To protect that airfield the Japs had employed 40.000 labor troops to dig miles of intricate fire trenches, had built hangars sunken into the sides of hills, constructed supply sheds and thousands of storage caves and tunnels around it for an area of 70 square miles. It; was an airfield on which they had propped up 70 dummy guns and 35 dummy planes, woven carefully from straw and set on top of oil barrels amid the wreckage of genuine fighters. They had abandoned the day before we landed.

I’d walked over that airfield, more than a mile from the beach, the day we went ashore with Maj.-Gen. Roy S. Geiger, silver - haired commanding officer of the three Marine Divisions. We hadn’t expected to get there in less than three days of heavy fighting, and

for Geiger « virtually unopposed landj ing was something new.

“I’ve never before been on a battlefield like this,” was the way he phrased it, as he walked bareheaded across the 4,000-yard-long Jap runways, while his personal guards fanned out ahead like quail hunters, scouring the spider-trap ¡ foxholes and fire trenches for possible enemy snipers.

The defenses were deserted, except ! those littered wûth children’s schooli hooks, the odd fountain pen or two and a broken phonograph. Noguns, nofood, no shells were left behind. Around us the field still smoked from the initial i rocket, bomb and naval barrage laid I down before the landing.

“Nope, you can’t figure the Japs out.

! That’s for sure. They’ll do something I unexpected every time,” Eligh said,

I slipping into his sweat-stained Marine ! greens.

He was right. There were the Baka bombs, for instancethe seven we found undestroyed by the retreating Japs, with their detonating wires still attached, and the 17 gaping 25-yard wide craters where the rest of the deadly brood had been stored.

Not pleasant to look at, those slim, rocket-propelled suicide bombs, with a fuselage not much longer or thicker than a freight canoe and a speed of roughly 500 miles an hour. The American gunners who shot down the first ones dropped on our invasion forces complained about that speed. “You hardly get time to see fhc ornery little things,” one gunner said. “But we got ’em, and wc got the bombers that dropped ’em, too.”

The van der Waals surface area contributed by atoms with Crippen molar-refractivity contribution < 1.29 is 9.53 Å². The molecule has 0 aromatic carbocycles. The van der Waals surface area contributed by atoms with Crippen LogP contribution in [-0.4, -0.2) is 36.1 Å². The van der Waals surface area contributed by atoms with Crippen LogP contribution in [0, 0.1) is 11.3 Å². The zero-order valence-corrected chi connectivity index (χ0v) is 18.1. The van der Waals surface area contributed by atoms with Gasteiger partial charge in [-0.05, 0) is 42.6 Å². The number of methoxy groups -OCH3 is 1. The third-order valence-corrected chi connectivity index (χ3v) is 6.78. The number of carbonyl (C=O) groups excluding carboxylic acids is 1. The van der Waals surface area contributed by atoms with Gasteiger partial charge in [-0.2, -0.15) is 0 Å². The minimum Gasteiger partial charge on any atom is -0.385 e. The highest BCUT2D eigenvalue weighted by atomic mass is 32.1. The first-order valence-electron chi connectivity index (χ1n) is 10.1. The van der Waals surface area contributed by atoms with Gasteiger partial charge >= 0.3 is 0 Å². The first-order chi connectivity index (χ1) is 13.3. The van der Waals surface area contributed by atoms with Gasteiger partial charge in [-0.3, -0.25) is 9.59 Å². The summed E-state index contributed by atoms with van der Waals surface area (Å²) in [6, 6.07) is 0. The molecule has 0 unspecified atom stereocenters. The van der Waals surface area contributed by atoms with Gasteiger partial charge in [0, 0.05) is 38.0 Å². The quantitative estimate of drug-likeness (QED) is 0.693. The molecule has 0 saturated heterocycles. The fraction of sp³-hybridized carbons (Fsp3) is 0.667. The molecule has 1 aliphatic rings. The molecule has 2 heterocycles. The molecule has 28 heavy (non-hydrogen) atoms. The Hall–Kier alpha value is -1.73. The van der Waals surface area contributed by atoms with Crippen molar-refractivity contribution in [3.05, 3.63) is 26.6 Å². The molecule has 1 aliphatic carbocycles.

■ “It’s hard to imagine what goes through a kamekazi pilot’s mind,” said Eligh. “I can understand the Japs getting their kids so hipped up on the glory of dying for the Emperor that after a few flying lessons they’ll take off from an airfield and dive their planes, bomb load and all, into our shipping. But I can’t understand the guys that fly these Bakas.

Commissioned For Death

“You get told - if you are a Jap— that you will be automatically commissioned an ensign for making such a flight. Okay, so to a Jap that’s an honor. An ensign is a big shot. So the ground crews wheel out your Baka on I its little three-wheeled dolly and they fasten it, to the belly of a Betty (t winengined bomber). You climb into the bomber, and you stand there, all four feet of you, jabbering away to the pilot, until the time comes. Over Okinawa you climb down into the Baka through a hatch in the floor of the bomber. Then you pull the teardrop cover over vour head and sit there, waiting. Maybe you fiddle around with the oxygen hose. You’re at 50,000 feet. Then the light flashes on your dashboard. It’s time to drop . . .

“Nop«', I still don’t know what a guy can he thinking of when he yanks that switch.”

Neither did 1. Nor how t he pilot was able to keep from blacking out, once hehad dropped the 10,(XX) required feet, until he was travelling fast enough so

that the Baka answered to her tiny controls.

For that matter neither did the little Jap pilot we captured two days later, his face all puffed up and bruised and his arm badly wrenched.

Sullen and dazed when he was pulled from the sinking wreckage of his plane, which had crashed while attempting a suicide dive on a ship, he brightened and smiled when by gestures a correspondent induced him to sign his name to the correspondent’s short snorter.

He signed his name all right, in English and Japanese. And sure enough, he claimed the title of ensign for the flight on which he’d failed. But beneath his signature he wrote a syllogistic little poem, bewailing the disgrace he felt it was to he a captive of t he Americans. The fact that he was an officer seemed to make his humiliation all the deeper.

Snakes, Sickness and Civilians

Okinawa, in reports we’d had before we landed, wasn’t, exactly healthy, what with the snakes and the diseases, some of which we had no serums to cure. Diseases like liver flukes and scrub typhus, for instance. Then, of course, there were the lepers, one or two in every village. Most Okinawans were tubercular, a • high percentage had syphilis, and all were suffering from malnutrition. In one arm I had had these injections: eowpox, triple typhoid shots, triple tetanus shots, double plague shots, and two cholera shots. I’d skipped the yellow fever ones.

No, Okinawa wasn’t healthy when we landed, even without counting the 50,000-odd crack Japanese Manchurian troops and the 450.000 natives—about whose loyalties we had been very doubt ful in view of past experience.